The Common European Framework of Reference for Languages: Learning, Teaching, Assessment, abbreviated as CEFR, is a guideline used to describe achievements of learners of foreign languages across Europe and, increasingly, in other countries. It was put together by the Council of Europe as the main part of the project “Language Learning for European Citizenship” between 1989 and 1996. Its main aim is to provide a method of learning, teaching and assessing which applies to all languages in Europe.
The CEFR was developed to provide a common basis for the explicit description of objectives, content and methods in second/foreign language education.
• adopts an action-oriented approach, describing language learning outcomes in terms of language use;
• has three principal dimensions: language activities, the domains in which they occur, and the competences on which we draw when we engage in them;
• divides language activities into four kinds: reception (listening and reading), production (spoken and written), interaction (spoken and written), and mediation (translating and interpreting);
• provides a taxonomic description of four domains of language use – public, personal, educational, professional – for each of which it specifies locations, institutions, persons, objects, events, operations, and texts.
For the above mentioned competences, the CEFR defines six common reference levels (A1, A2, B1, B2, C1, C2), using “can do” descriptors to define the learner/user’s proficiency at each level.
The six reference levels are becoming widely accepted as the European standard for grading an individual’s language proficiency. The common reference levels provide a basis for comparing second/foreign language curricula, textbooks, courses and exams. Together with the rest of the CEFR’s descriptive apparatus, they can also be used to support the design of curricula, teaching programmes, learning materials, and assessment instruments.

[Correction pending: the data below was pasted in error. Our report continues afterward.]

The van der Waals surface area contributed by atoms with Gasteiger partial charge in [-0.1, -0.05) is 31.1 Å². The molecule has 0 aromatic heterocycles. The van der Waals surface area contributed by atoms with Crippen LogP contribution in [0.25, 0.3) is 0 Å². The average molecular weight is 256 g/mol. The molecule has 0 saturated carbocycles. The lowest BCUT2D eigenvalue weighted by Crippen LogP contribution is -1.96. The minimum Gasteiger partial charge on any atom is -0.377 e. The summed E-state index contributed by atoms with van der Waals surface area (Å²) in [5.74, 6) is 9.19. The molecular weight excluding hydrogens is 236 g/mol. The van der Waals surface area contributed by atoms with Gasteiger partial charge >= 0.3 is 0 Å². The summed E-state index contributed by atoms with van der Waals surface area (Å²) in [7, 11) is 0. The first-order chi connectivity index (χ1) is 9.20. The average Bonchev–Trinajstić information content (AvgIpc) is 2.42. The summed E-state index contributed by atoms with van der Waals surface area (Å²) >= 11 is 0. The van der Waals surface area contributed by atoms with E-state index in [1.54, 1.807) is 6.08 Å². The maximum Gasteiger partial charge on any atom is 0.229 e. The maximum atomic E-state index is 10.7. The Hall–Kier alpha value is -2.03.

A basic command of the language, familiar with everyday expressions and able to make very simple sentences.
I can recognise familiar words and very basic phrases concerning myself, my family and immediate concrete surroundings when people speak slowly and clearly.
I can understand familiar names, words and very simple sentences, for example on notices and posters or in catalogues.
I can interact in a simple way provided the other person is prepared to repeat or rephrase things at a slower rate of speech and help me formulate what I’m trying to say. I can ask and answer simple questions in areas of immediate need or on very familiar topics.
I can use simple phrases and sentences to describe where I live and people I know.
I can write a short, simple postcard, for example sending holiday greetings. I can fill in forms with personal details, for example entering my name, nationality and address on a hotel registration form.
Fonologia e scrittura
Pronomi e aggettivi
Preposizioni semplici e articolate